Crop input suppliers had enough inventory this year to get growers through the season despite snarls in the supply chain, but they are forecasting tight supplies and higher costs in 2022.
Nutrien Ag Solutions has its agronomists in the field building crop plans with farmer customers, taking into account what the company knows today about availability and pricing, which change daily, said Jeff Tarsi, senior vice president of North America retail for the company.
“Yesterday, we had price changes on glyphosate, for instance, that were pretty substantial,” he said during Farm Journal’s latest “Farm Country Update” podcast.
Things are changing every day, every hour, he said.
“But we have to be flexible in our business, and our growers have to be flexible and they are flexible on a day-to-day basis,” he said.
The company can make changes to help growers mitigate supply issues, he said.
“We have alternatives, we know what those alternatives are and I feel comfortable with those alternatives,” he said.
“I can’t emphasize strongly enough how important it is to get out ahead from a crop-planning standpoint and sit down and talk about what you’re planning on doing,” he said.
That way, suppliers can take the changes they know about and mitigate them, he said.
It’s important to keep in mind that despite supply chain issues, farmers still have options, said Allan Gray, director of the Center for Food and Agribusiness at Purdue University.
“This is not a dire situation where they’re not going to get anything done or are not going to be able to produce food,” he said.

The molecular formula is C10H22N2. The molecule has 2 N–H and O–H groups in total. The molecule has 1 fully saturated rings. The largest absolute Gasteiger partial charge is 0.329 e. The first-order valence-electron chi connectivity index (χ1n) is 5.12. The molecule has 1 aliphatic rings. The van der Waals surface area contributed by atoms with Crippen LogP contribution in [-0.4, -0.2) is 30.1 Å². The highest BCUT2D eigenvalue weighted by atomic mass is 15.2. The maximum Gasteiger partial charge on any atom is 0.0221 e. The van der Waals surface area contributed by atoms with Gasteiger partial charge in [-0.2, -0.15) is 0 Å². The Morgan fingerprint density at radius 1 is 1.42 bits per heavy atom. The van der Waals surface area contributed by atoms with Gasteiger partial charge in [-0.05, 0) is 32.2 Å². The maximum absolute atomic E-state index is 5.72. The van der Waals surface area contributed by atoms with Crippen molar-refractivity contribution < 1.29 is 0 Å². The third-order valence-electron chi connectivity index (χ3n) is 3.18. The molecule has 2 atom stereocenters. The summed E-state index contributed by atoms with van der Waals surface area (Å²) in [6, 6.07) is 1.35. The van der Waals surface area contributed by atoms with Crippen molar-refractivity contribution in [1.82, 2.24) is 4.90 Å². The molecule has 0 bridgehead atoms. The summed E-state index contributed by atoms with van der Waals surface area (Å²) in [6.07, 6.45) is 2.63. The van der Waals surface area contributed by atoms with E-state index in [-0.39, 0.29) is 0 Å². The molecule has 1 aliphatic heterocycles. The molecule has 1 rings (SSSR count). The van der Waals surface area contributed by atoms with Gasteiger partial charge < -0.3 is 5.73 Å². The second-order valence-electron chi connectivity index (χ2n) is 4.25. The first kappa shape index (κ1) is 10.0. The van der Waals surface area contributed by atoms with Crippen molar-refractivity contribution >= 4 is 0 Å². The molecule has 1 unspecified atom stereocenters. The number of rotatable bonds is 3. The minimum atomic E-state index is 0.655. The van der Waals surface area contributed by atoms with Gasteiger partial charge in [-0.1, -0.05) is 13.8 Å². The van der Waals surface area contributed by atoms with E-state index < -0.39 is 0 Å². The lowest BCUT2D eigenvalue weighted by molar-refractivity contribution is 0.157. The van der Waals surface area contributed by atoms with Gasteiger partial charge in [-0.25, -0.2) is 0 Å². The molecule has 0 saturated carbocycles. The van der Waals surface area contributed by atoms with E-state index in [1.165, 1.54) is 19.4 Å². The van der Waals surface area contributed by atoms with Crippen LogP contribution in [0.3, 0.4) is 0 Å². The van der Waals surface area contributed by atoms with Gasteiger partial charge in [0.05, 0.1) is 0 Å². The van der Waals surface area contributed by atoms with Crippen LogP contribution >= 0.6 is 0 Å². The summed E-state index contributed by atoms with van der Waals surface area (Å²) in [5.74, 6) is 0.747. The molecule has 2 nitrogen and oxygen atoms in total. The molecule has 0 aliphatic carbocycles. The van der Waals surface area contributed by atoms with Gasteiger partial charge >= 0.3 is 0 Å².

“We’re going to do it differently. We’re going to choose active ingredients we haven’t used before. We’re going to do different kinds of production activities that we haven’t done before or haven’t thought about before,” he said.
From a farmer perspective, that might be a good thing. And it might be a good deal for suppliers, giving them opportunities to interact with farmers to think about solutions they might not have thought of before, he said.
What he worries about on the agribusiness side is that suppliers could end up in trouble if their farmer customer finds something else works as good as or better than product they’ve been selling, he said.
When suppliers are managing their inventory system, they’re worried about running out of stock or whether they can get a customer back once they’ve lost him, he said.
“And that’s why I think that within the industry there’s a fair amount of panic, including things like, you know, hoarding and over-ordering stock so we try to make sure that doesn’t happen to us,” he said.
It’s a natural reaction when suppliers are trying to figure out how to manage the situation, he said.